As potato late blight continues to be a major threat to global food security and billions are spent each year trying to combat it, mostly due to the cost of fungicides and substantial yield losses, Dr David Cooke, plant pathologist at the James Hutton Institute and co-author of the study, said this line of research is essential in the fight against the disease.

“Identifying the elusive origin of P. infestans is absolutely critical to understand the mechanisms through which this pathogen is able to strike repeatedly in different parts of the world, as it is one of the few plant pathogens in the world with a well-characterised centre of origin.

“The study has significant implications as we try to understand how hosts co-evolve with pathogens, and how to harness plant disease resistance to manage late blight.

“The James Hutton Institute played a significant role in the analysis based on markers that are being used to characterise populations of the pathogen on a global scale,” Dr Cooke said.

Besides the James Hutton Institute, the research consortium included scientists from the University of Florida (US), Oregon State University (US), University of the Andes (Colombia), Cornell University (US), International Potato Centre for Asia and the Pacific (China) and the USDA Agricultural Research Service.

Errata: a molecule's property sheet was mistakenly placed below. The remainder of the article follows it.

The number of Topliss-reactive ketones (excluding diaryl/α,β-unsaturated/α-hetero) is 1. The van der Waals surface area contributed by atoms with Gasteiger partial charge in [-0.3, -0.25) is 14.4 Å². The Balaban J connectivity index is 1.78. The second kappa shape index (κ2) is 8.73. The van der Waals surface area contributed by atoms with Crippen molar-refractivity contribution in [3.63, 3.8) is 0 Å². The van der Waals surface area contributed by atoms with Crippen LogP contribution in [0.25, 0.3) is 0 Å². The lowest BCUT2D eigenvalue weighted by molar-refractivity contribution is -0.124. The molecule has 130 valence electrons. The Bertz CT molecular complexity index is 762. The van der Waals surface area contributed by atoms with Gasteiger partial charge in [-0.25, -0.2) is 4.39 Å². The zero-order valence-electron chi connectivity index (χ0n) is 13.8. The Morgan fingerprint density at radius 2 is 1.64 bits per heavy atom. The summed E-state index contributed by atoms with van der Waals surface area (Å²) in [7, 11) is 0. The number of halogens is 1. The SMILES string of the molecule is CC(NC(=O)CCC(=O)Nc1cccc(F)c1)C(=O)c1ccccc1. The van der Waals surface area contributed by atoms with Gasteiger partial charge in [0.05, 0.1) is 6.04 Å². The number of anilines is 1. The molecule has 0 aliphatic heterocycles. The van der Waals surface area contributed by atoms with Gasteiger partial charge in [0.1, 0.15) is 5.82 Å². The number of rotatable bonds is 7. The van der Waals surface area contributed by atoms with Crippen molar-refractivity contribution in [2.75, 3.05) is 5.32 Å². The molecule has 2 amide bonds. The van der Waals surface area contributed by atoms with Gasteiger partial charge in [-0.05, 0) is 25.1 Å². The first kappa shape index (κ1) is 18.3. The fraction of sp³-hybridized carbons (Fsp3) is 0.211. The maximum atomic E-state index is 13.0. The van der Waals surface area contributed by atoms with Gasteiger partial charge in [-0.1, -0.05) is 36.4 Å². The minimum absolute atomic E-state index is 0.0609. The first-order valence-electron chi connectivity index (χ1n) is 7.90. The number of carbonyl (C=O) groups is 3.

The paper “Irish potato famine pathogen Phytophthora infestans originated in central Mexico rather than the Andes” is available from Proceedings of the National Academy of Sciences of the United States of America.

European potato blight mapped

An international consortium including the James Hutton Institute has been able to spatially plot the distribution and diversity of the plant pathogen across Europe, using genetic analysis techniques similar to those employed in forensic science. This offers a rapid, cost-effective and co-ordinated approach to understanding pathogen change on a European scale.